Posts made in February, 2014

Take advantage of a good air day!

By on Feb 12, 2014 in News | 0 comments

Air Quality Flags help us learn more about the effect air quality has on our health. The flag colours – blue in particular – remind us to get active on good air quality days, which are frequently recorded in BC. Each day, students log in to their school page on to raise the Air Quality Flag – sharing what kind of air day it is in their community. The school page has a blog, which students can use to share their thoughts on the day itself, or the topic of air quality. How students use the blog is up to them. Students in Brentwood Bay, BC, use it to share the kinds of daily activities they take part in on the playground. Here are some posts from the Brentwood Elementary blog: “Today is a blue flag day. It is 5.1 degrees Celsius. It is a good day to get moving and have fun. You could play soccer or baseball. It is a cloudy day in Brentwood Bay.” “8.7 degrees Celsius today. No rain for once!!!! It’s a great day to play capture the flag or manhunt outside.” “It’s a grey, cloudy, rainy day in Brentwood Bay today. At 4.1 degrees Celsius, it’s a great day to get hot chocolate. Let’s get outside and play soccer, rugby or ride our bikes in the rain!” The colour of the flag you raise each day depends on the air quality – but what activities you choose to do is up to you. When it’s a blue flag day, everyone can get active outside. Here are some activities you can do to take advantage of on a good air day: Add wheels to the mix: Whether it’s riding bikes, scooters, or skateboards – remember to wear a helmet and elbow/knee pads! Take advantage of the snow: Stay warmer outside through active play – build a snow man or go tobogganing! Play catch: Use a baseball, Frisbee – even a boomerang! Try a traditional game: Croquet and bocce are not all that common – give them a try! Appreciate nature: Ask your parents to take you out on a hike – climb a local mountain, or bird-watch with friends. On grey, brown, or...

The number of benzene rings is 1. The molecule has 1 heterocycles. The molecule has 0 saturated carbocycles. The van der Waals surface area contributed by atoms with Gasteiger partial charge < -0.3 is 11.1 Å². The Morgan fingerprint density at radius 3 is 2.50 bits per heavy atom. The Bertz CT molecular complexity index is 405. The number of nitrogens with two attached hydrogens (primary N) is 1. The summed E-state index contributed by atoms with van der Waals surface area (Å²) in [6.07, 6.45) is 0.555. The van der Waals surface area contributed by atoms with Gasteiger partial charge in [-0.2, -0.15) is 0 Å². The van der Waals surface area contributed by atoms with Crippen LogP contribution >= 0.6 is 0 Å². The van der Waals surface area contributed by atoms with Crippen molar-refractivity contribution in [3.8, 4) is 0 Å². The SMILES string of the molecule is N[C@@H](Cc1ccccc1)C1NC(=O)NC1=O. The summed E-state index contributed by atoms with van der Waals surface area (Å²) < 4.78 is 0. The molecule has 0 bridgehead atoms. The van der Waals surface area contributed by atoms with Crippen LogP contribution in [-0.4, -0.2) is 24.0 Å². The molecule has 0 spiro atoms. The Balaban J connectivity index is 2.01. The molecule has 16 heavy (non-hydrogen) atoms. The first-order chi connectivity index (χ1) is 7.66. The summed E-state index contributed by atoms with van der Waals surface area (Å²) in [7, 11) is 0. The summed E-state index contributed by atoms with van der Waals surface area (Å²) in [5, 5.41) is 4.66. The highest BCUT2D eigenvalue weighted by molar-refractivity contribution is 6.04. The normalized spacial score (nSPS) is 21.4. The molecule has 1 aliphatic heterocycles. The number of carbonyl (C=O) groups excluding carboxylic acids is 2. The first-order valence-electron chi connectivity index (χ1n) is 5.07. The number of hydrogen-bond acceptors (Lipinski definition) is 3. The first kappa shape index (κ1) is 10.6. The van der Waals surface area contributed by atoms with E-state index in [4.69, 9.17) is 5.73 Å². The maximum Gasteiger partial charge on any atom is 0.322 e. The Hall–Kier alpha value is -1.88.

Read More

Air Quality: Fact or Fiction?

By on Feb 3, 2014 in News | 0 comments

Learning something new always raises a few questions. As students learn more about air quality – it’s a great time to consider some common thoughts about the air and whether they are, indeed, facts. Air quality isn’t as bad during the winter. Fact:  Cooler air in winter can trap pollutants. Winter months are known as inversion months. Inversion is caused by warmer air moving over cooler, denser air, which stays trapped – keeping the cooler air closer to the earth’s surface. When that happens, particles in the air have a harder time dispersing (spreading) and stay closer to the ground, too. Inversions can continue for hours – even days. Temperature affects air quality. Fact: Temperature plays a role in the quality of the air. During hotter days in the summer, for example, the air closer to the earth’s surface can be much warmer than the air above. Sometimes large volumes of this warm air will rise and mix with the air farther away from the earth’s surface. When a small amount of polluted air mixes with a large amount of clean air, it can help disperse the pollution – leading to cleaner air. The rain washes the air. Fact: Rain can “wash” the dirt away.  Precipitation, especially rain, improves air quality by capturing particles and dissolving gases on its way to the earth’s surface. I live next to a park – the air must be good. Fact:  Particles in the air travel.  Tiny particles in the air have the ability to travel for long distances because of the wind. Air pollution doesn’t stop at country borders. If a large fire or natural disaster is making the air more polluted in one place, those particles can travel to other places and impact the air quality there, too – even across oceans! Wind, temperature, precipitation and topography, individually and together, can all impact air quality. If you live in a valley, surrounded by mountains – sometimes air can get trapped in that area.  Wind can help disperse pollution (make it spread) and rain can help improve air quality. Since air pollution is usually invisible to the naked eye, the Air Quality Flags help tell us what kind of air day it...

Read More